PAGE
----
Local

Historic Wilmette Home Could Be Spared From Wrecking Ball

View Comments
A Prairie style home and cottage -- designed by John Van Bergen, an associate of architect Frank Lloyd Wright -- located in Wilmette has been sold to a developer who specializes in teardowns, but who might spare the historic structures after learning of their history. (Photo courtesy Redfin.com)

A Prairie style home and cottage — designed by John Van Bergen, an associate of architect Frank Lloyd Wright — located in Wilmette has been sold to a developer who specializes in teardowns, but who might spare the historic structures after learning of their history. (Photo courtesy Redfin.com)

roberts250 Bob Roberts
Bob Roberts is a native of Wilmette who has worked in Chicago media...
Read More
Featured & Trending:

Latest News Headlines:

Get Breaking News First

Receive News, Politics, and Entertainment Headlines Each Morning.
Sign Up

WILMETTE, Ill. (CBS) – A contractor who specializes in tear-downs is buying a historic Prairie-style home and cottage on adjoining lots in east Wilmette, but preservationists say the chances for saving both are looking good.

“Things are looking much better than when he first started,” said Lisa DiChiera, director of advocacy for Landmarks Illinois.

Frank Lloyd Wright himself signed Rudolph Schindler’s drawings for the 1920-vintage cottage, designated a “temporary residence,” said Frank Lloyd Wright Building Conservancy Executive Director Janet Halstead. Associate John Van Bergen used Wright’s 1908 Isabel Roberts home, in River Forest, as his inspiration when building the main house seven years later on the double-wide lot.

LISTEN: WBBM Newsradio’s Bob Roberts reports

Contractor George Hausen agreed to buy the homes, sight unseen, for redevelopment, with no knowledge of the building’s history – only the lot space available.

“It’s not one house on one legally subdivided lot. It’s one house and a studio on two lots that were subdivided years ago,” said Wilmette Community Development Director John Adler.

The preservationist community reacted within days last month, when Hausen sought demolition permits. Unlike some developers, Halstead and Adler said Hausen immediately agreed to consider changing his plans when informed of the buildings’ history.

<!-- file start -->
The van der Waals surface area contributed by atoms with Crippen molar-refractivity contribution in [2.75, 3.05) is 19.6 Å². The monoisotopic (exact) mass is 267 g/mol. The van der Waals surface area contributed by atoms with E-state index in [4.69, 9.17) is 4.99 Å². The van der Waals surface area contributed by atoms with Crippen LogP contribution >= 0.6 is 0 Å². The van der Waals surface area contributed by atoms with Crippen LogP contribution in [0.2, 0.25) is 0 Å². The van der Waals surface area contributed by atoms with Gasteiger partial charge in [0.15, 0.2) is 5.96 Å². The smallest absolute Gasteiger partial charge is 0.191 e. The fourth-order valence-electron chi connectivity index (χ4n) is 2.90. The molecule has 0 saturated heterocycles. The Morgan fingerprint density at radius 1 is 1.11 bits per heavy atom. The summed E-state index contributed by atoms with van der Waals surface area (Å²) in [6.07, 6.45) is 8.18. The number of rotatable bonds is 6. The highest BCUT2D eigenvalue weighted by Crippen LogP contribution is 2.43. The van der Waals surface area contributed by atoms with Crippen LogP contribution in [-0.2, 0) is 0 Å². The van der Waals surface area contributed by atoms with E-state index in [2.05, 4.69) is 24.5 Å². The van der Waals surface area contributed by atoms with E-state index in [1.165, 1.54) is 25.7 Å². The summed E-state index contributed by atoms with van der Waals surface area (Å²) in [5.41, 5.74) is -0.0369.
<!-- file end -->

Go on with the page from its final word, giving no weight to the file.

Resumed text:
Halstead, Adler and DiChiera said discussions are progressing on ways to save the homes.

“In this case, there’s a lot of awareness and willingness to do that,” Halstead said. “The Van Bergen building could be resold and perhaps the little Wright-Schindler cottage on the adjoining lot could be moved.”

Halstead said several people have expressed interest, and Adler said one scenario could allow the cottage to be moved to the rear of the 1318 property, while others could move it elsewhere.

The cottage has undergone substantial modification over its 92 years of existence, but Halstead said the original plans exist and that it could be rehabilitated to its original design.

Halstead said there is evidence that the “temporary residence” was built in 1920, following destruction of a previous home on the property by a tornado. She said the original intent may have been to convert it to a garage once the main house was built, but said it has remained a residence.

A garage, not historic in nature, currently sits at the rear of the 1318 lot.

DiChiera said one person who has contacted her group would like to move the cottage to the western suburbs, another to Michigan and yet another to Wisconsin. She said she is hoping that it will find a new home somewhere in Wilmette, if not at the rear of the 1318 Isabella property.

Adler said the village of Wilmette and Landmarks Illinois both would urge anyone who bought the Van Bergen-designed home from Hausen to seek landmark designation. Two other Wright-designed homes in Wilmette already carry landmark designation, the Baker home, at 507 Lake Av., and the Burleigh/O’Connor home, at 330 Gregory Av.

View Comments